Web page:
1 million tons of contaminated radioactive water still plagues Japan nearly a decade after the Fukushima nuclear disaster

A liquid storage tank at TEPCO’s Fukushima Daiichi Nuclear Power PlantGiovanni Verlini / IAEA
  • It’s been nearly a decade since Japan’s Fukushima nuclear power plant disaster but the clean up is far from over.
  • Nearly 1,000 tanks containing over a million tons of radioactive water still pose a problem.
  • The choice is between releasing the water into the ocean or waiting 60 years until the isotopes lose their radioactivity.

Japan's Fukushima region has come a long way since 2011 when a massive tsunami damaged the nuclear power plant on its shores. Animals are now thriving in the complete absence of humans, and the ocean is significantly clear. However, the bigger issue of nearly 1,000 tanks with contaminated water remains unresolved.

The conundrum is to decide between dumping almost 1 million tons of radioactive water into the ocean or letting it sit until it’s not as radioactive anywhere, according to Ken Buessler’s analysis published in the Science.


What’s in the water?
The water tanks hold a combination of groundwater and injected cooling waters. When the tsunami hit, they got contaminated with the highly radioactive nuclear reactors’ cores.

Tritium, 3H is the most abundant of elements but it’s fairly harmless. Which is good news, since water is already two parts hydrogen and Tritium, 3H is a radioactive form of hydrogen, making it difficult to separate one from the other.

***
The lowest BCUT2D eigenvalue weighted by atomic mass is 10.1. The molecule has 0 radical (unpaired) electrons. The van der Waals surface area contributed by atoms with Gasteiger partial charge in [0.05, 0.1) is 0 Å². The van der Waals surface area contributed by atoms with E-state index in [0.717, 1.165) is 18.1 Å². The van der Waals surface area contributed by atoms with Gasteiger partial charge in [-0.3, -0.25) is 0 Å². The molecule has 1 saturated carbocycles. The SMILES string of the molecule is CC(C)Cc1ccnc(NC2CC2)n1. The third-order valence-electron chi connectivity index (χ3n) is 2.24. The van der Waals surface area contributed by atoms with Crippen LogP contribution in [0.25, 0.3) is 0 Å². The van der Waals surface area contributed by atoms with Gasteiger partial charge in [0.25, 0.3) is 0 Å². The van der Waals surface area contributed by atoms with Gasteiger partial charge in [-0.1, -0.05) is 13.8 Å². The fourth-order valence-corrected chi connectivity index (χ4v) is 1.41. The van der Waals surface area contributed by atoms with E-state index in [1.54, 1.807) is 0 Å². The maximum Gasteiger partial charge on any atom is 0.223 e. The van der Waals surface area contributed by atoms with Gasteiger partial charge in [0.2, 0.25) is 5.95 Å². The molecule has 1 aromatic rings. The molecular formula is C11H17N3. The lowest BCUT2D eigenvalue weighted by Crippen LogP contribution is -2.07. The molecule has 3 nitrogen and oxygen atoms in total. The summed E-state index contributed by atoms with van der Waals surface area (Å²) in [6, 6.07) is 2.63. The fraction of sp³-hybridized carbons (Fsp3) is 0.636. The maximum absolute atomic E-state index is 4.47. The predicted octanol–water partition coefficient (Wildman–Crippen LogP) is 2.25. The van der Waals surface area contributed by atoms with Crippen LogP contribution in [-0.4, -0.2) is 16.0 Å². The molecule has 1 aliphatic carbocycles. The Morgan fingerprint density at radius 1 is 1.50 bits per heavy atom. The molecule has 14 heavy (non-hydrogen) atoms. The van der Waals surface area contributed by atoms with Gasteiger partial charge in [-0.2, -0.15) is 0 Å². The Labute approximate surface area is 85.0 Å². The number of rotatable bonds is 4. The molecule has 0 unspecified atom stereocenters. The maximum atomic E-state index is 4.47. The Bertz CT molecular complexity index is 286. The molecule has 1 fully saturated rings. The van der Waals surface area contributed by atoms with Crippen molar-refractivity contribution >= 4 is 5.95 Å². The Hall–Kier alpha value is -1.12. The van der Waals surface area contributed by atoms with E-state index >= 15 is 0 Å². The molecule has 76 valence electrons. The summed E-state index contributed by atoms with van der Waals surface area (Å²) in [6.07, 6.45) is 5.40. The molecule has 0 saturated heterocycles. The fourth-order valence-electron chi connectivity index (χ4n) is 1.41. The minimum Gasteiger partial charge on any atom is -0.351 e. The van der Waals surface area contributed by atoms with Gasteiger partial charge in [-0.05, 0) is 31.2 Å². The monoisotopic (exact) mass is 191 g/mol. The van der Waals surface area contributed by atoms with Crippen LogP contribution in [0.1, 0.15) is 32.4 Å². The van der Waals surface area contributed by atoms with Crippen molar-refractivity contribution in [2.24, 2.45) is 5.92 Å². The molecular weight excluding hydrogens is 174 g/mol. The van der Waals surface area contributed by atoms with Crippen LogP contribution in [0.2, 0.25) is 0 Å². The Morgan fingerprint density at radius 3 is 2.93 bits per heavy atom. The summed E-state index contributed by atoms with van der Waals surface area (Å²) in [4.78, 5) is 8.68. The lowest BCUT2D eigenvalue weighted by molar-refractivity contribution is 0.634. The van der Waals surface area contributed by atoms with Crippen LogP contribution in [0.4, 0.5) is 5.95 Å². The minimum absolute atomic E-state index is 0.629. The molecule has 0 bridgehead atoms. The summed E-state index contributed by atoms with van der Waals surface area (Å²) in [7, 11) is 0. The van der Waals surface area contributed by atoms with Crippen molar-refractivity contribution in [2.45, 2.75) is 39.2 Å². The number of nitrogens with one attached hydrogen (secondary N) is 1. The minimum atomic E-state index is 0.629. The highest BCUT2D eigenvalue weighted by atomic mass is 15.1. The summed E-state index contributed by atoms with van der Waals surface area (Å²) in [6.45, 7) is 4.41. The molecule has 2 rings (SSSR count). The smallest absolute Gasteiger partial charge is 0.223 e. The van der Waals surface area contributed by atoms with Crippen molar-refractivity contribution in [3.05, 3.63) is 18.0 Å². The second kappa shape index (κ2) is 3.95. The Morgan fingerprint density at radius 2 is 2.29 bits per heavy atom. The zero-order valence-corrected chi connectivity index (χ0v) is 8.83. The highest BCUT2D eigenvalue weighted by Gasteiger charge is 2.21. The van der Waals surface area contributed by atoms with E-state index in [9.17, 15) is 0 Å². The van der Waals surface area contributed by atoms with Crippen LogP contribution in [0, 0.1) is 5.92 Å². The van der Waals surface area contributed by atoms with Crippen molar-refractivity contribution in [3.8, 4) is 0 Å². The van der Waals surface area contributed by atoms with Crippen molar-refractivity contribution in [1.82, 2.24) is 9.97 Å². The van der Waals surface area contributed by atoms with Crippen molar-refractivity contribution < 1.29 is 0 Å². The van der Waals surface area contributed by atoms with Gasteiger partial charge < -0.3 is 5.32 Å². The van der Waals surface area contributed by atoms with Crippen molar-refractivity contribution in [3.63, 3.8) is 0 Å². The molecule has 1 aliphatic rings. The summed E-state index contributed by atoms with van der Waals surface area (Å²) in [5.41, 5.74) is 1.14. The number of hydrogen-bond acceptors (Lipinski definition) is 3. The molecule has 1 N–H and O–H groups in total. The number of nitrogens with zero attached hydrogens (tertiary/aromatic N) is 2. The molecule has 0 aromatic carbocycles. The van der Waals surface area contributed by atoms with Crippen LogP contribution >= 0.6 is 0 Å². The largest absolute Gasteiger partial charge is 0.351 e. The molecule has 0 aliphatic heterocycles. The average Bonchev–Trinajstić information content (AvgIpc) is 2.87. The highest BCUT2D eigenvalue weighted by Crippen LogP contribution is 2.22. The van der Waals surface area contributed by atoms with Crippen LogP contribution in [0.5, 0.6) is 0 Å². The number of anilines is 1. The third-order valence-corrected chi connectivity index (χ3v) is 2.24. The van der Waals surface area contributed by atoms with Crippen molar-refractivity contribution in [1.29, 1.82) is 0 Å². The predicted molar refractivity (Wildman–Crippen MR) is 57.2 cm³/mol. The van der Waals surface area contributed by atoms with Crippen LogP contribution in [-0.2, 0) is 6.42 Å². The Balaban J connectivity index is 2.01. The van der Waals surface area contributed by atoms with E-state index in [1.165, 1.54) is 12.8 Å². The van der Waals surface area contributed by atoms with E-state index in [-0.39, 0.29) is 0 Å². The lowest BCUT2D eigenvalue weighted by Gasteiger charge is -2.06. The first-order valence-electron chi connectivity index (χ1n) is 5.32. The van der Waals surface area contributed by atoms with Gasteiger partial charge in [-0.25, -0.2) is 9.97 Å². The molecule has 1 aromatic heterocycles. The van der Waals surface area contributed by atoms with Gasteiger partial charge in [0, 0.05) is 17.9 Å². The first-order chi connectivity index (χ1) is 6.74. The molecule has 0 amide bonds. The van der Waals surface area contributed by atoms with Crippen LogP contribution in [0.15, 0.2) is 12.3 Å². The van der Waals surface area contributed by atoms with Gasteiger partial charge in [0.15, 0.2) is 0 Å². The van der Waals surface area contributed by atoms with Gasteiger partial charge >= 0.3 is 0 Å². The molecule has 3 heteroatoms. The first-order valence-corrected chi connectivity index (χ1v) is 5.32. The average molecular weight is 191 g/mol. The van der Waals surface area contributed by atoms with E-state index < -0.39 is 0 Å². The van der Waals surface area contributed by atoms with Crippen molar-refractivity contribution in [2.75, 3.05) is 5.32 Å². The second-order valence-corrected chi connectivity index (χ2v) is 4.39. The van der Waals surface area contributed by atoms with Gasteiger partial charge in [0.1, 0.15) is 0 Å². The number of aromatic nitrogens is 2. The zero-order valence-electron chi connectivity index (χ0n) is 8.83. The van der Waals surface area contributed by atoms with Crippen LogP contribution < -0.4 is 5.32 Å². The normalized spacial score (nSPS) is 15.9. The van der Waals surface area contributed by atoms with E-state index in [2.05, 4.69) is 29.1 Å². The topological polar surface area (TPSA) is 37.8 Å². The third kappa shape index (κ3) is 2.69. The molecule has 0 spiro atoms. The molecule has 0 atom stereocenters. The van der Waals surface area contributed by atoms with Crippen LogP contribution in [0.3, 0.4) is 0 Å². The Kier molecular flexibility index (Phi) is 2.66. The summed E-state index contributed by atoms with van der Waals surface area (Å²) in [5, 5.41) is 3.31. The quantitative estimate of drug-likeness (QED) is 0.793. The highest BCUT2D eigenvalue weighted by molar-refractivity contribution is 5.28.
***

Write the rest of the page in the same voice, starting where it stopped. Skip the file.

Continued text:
The bigger issue is the other radioactive isotopes — like ruthenium-106, cobalt-60, strontium-90 and six others. Their concentration varies from tank to tank and they have the potential to inflict a lot more damage.

What's in the water tanks at Fukushima?N. Cary/Science

TEPCO, a Japanese power company, estimates that more than 70% of the tanks — that’s 700 million tons of water — will need secondary treatment before the water is in any state to be released.

There’s also the additional uncertainty around where or not there is any plutonium in the tanks. Analysts in the past have posed the possibility that plutonium may be present in the power plant’s cooling water even though it was not released in large amounts into the atmosphere in 2011.


The nuclear cleanup conundrum
Buessler estimates that if the tanks were left on their own for 60 years, 97% of tritium would decay along with some of the other isotopes.

In order to choose between the two options — of discharging the water into the ocean and leaving the tanks to sit until the radioactivity decays — more accurate data is needed about the radioactive isotopes in the tank, with respect to quantity as well as the detection of any other elements.

The decision also needs to be weighed against the risk of the tanks leaking and endangering the livelihood of a region that’s slowly starting to rebuild itself.


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